Do I Need MRI Scans For Back Pain Relief ?


Americans spend more money on their healthcare than those in most other modern countries. A large amount of Americans suffer from back pain, which results from their day-to-day life. Another common medical condition that many people suffer from is Type 2 Diabetes. For both these conditions, traditional treatments have proved to be effective and affordable. Patients with back pain will go for scans, such as an MRI, CT scan, or X-rays, even where no fracture of the spine is involved.
Conducting these tests is often a waste of money because these images do not shed any light on the source or cause of the back pain. Instead, simple exercises and physiotherapy can be helpful for most mild forms of back pain, which can be undertaken without any complications. In the same way that an inexpensive pill can lower blood pressure for a patient suffering from high blood pressure, why should they take a beta-blocker that will cost him more? The same applies for back pain; why do I need MRI scans for back pain relief if exercise or physiotherapy can be effective? The answer might lie in research that has found that most Americans tend to like the latest treatments for their illness!


Do I Need MRI Scans For Back Pain Relief ?


An MRI scan is generally considered to be the single best imaging study of the spine to help plan treatment for back pain.

The latest, fanciest treatments are not necessarily the best, and doctors and consumer advocates teamed up this week to drive the point home.


The American College of Physicians, which represents primary-care doctors, and Consumer Reports formed a new partnership to publicize the benefits, harms, and costs of various tests, drugs and other treatments. The new partnership could help do a lot of the hard work for the Obama administration, which is trying to find ways to cut ballooning health care costs amid accusations of rationing care coming from Republicans.


The groups started out with two simple areas that affect tens of millions of Americans — Type 2 diabetes and lower-back pain. In each case, newer, high-tech approaches are not necessarily the best.


And if your back hurts, you might not need  a CT scan or an MRI. “Imaging tests for lower-back pain are often a waste of money. An X-ray of the lower back ranges from about $200 to $290, an MRI from $880 to $1,230, and a CT scan from $1,080 to $1,520. Out of network, those costs can double,” the groups say.


ACP has found that an MRI can show up a bulging disc in the spine that wasn’t even bothering a patient.


Neither piece of advice is new — studies have backed up these and other recommendations. For instance, the first line of treatment for high blood pressure shouldn’t be a pricey beta-blocker, but a humble diuretic, a pill that costs less than a dollar a dose and lowers blood pressure by removing excess fluid via the urine. The National Institutes of Health publicized this finding back in 2002.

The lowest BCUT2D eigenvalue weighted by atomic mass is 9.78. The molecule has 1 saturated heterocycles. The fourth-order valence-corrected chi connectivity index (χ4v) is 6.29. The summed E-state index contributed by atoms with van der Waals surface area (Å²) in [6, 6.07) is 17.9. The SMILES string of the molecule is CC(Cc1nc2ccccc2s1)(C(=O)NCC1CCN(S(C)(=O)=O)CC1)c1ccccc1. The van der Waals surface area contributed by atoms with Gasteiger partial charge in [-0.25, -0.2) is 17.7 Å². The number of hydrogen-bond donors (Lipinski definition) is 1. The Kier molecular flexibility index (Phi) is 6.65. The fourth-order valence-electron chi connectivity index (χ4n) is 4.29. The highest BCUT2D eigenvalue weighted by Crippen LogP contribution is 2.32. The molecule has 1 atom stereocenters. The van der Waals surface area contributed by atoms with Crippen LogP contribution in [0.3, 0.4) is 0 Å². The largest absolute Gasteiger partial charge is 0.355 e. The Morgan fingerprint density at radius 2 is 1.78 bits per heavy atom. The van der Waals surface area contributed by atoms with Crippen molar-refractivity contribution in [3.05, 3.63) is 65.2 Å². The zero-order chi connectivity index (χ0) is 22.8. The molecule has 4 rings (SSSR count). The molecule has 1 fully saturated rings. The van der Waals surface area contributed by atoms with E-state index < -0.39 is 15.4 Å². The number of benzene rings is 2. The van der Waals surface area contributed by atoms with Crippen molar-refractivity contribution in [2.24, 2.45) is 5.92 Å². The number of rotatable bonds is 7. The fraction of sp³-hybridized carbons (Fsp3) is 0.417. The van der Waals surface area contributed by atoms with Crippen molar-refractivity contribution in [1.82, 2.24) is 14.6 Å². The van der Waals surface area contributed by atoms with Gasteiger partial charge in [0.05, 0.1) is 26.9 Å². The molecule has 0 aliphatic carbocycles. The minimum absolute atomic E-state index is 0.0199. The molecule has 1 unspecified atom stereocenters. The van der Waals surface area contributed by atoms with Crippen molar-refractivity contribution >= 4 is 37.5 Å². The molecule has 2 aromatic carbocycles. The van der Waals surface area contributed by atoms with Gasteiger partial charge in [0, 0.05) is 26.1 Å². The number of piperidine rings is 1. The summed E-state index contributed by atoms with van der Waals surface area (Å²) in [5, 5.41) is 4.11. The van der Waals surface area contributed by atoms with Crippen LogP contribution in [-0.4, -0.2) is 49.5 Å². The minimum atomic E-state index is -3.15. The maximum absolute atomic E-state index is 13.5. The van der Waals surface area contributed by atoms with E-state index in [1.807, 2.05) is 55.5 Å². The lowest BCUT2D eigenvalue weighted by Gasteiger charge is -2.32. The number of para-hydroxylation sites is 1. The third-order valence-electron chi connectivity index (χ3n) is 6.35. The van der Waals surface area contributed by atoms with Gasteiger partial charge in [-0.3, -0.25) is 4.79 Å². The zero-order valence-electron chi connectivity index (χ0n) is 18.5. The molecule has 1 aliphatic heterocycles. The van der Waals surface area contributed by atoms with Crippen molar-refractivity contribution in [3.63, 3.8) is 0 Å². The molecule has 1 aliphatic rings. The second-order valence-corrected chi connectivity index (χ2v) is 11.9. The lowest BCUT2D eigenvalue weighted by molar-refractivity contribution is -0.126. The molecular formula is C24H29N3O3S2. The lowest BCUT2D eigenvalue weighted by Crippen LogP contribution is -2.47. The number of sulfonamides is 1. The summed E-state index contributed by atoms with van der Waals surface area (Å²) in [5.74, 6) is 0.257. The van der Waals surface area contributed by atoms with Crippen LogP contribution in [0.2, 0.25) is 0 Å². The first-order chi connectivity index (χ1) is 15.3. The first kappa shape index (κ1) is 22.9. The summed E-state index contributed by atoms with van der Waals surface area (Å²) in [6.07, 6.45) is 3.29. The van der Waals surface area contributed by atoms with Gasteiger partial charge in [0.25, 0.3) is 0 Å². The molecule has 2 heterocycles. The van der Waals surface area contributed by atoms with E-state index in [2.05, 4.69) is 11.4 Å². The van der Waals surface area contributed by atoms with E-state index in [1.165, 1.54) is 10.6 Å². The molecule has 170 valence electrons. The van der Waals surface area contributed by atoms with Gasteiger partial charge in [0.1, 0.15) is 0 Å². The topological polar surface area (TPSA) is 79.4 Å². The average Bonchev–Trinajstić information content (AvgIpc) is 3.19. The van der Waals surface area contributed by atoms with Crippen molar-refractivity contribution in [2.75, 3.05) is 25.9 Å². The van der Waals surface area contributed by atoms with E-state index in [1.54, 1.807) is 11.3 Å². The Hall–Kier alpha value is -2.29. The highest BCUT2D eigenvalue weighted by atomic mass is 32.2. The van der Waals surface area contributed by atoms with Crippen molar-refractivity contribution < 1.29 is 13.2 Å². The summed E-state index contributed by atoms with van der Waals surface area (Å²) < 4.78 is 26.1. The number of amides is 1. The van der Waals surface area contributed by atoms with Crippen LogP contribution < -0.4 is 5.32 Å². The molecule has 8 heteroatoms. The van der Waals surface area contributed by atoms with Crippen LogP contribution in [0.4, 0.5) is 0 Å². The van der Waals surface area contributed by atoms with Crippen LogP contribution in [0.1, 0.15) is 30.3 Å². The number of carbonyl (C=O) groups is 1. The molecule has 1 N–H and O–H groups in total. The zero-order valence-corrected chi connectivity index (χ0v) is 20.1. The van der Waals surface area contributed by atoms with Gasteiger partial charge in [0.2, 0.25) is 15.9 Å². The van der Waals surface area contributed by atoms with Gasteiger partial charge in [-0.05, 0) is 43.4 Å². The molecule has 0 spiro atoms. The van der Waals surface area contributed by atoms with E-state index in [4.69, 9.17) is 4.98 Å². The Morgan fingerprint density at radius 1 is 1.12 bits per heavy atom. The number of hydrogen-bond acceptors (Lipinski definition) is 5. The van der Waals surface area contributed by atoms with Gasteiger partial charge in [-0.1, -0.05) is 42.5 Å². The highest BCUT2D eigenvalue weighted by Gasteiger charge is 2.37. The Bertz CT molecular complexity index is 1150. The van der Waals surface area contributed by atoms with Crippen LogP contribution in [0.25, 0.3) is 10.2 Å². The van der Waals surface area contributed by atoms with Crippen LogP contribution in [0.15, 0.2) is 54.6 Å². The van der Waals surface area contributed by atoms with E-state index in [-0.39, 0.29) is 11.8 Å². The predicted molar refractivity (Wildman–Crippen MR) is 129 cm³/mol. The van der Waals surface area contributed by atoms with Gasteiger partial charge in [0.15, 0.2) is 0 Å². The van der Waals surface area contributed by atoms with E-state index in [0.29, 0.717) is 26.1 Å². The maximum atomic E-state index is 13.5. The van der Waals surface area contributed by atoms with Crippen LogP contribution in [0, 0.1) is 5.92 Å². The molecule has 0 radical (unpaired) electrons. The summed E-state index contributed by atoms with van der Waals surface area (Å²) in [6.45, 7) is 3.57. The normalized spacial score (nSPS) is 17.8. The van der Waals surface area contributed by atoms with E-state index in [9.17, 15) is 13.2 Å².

But Americans tend to like the newest and priciest treatments, according to a study published last month paid for by the Agency for Healthcare Research and Quality.


And the International Federation of Health Plans found in February that Americans pay more for surgery, doctors, drugs, and diagnostic imaging than people living in Spain, France, Germany, Argentina, Chile, Canada, India, and Switzerland.


“We are jointly committed to putting the brakes on over-testing and over-treatment, and we agree that consumers will benefit when either patients or doctors initiate conversations about these delicate issues,” said John Santa, director of the Consumer Reports Health Ratings Center.


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Do I need MRI scans for back pain relief is a question that needs to be thought about. For most people the answer is probably that an MRI is not required. Depending on the seriousness of the condition, a doctor may be the best person to recommend that the patient should undergo an imaging test. However, such tests do not do much for the diagnosis, and they are often not of much help in curing the pain. So, what the doctor and the patient should look for is not how expensive the treatment is going to be, or how modern the treatment is, but how effective the treatment is going to be in the diagnosis or prognosis of back pain problems.


Dr. Jack Adrian of Chirocenter Chiropractic discusses the anatomy of the lumbar spine and the ramifications of referred back pain caused by bulged, protruded, herniated, ruptured and degenerated or decayed disc through an MRI Review.





This video looks at an MRI image of an L4/5 disc herniation caused by Lumbo-Sacral Syndrome.




For more information on back pain relief – grab yourself a copy of The 7 Day Back Pain Cure. It is available on our website by clicking the access button quickly and easily below.



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